Japan’s Akatsuki spacecraft, that failed to achieve Venus orbit two years ago, is ready for a come back in 2015.
Akatsuki’s main engine conked out during a pivotal orbit-insertion burn in December 2010, and the probe went sailing off into space instead of circling Venus as intended.
Although the main engine has been declared dead, scientists at the Japan Aerospace Exploration Agency (JAXA), believe that the spacecraft should be able to achieve Venus orbit in November 2015 using its attitude-control thrusters. Scientists’ hopes were buoyed after a peri-Venus orbit maneuver was successfully executed on 1 November 2011 using the reaction control system (RCS) thrusters.
“We had never used these thrusters in this way,” said Takeshi Imamura, scientist at JAXA. He added that, “Now we are confident we can conduct an orbital-insertion maneuver using these thrusters.”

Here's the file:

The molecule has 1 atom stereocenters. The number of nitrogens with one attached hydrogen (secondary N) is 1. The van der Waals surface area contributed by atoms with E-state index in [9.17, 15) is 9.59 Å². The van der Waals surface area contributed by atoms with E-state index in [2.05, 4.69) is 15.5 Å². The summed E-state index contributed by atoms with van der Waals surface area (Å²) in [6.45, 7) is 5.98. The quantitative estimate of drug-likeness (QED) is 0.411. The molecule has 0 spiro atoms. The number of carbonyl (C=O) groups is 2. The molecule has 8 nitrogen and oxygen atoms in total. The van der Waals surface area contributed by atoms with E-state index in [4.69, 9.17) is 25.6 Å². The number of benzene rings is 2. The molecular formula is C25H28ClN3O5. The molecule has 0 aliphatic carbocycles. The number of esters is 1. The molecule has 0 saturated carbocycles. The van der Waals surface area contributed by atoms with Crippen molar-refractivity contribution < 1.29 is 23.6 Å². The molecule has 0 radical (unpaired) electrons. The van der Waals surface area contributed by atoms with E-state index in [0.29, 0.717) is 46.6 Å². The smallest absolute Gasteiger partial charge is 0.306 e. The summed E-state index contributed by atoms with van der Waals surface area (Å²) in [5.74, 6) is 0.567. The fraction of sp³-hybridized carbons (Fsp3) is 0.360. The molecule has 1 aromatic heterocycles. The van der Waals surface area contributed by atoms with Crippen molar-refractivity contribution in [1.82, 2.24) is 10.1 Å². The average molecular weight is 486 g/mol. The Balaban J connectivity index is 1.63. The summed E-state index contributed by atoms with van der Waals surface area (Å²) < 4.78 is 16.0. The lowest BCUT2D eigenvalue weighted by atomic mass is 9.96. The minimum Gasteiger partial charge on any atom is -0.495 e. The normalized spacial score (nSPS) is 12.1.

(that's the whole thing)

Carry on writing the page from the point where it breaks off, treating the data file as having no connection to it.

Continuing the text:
The $300 million Akatsuki was launched along with JAXA’s Ikaros solar sail, aboard the H-IIA rocket on 20 May 2010. Originally, Akatsuki was supposed to fly around Venus once every 30 hours. If the maneuver by attitude control thrusters is achieved, Akatsuki will be in a much more elliptical one-week orbit, but the probe can still partially fulfill mission objectives. “The probe could still do good science from such a long, looping path,” Imamura said.
The probe’s objective is to study clouds, atmosphere, and weather to obtain clues about how the planet evolved to be hot and inhospitable to life. Causes for developing such an environment will not only help us understand why the Earth has become a hospitable planet, but also to understand climate change on Earth.
JAXA expressed some confidence in their ability to keep the probe operational and do some valuable science. If the 2015 maneuver succeeds, Akatsuki will reveal the mysteries of Venus, Earth’s twin sister.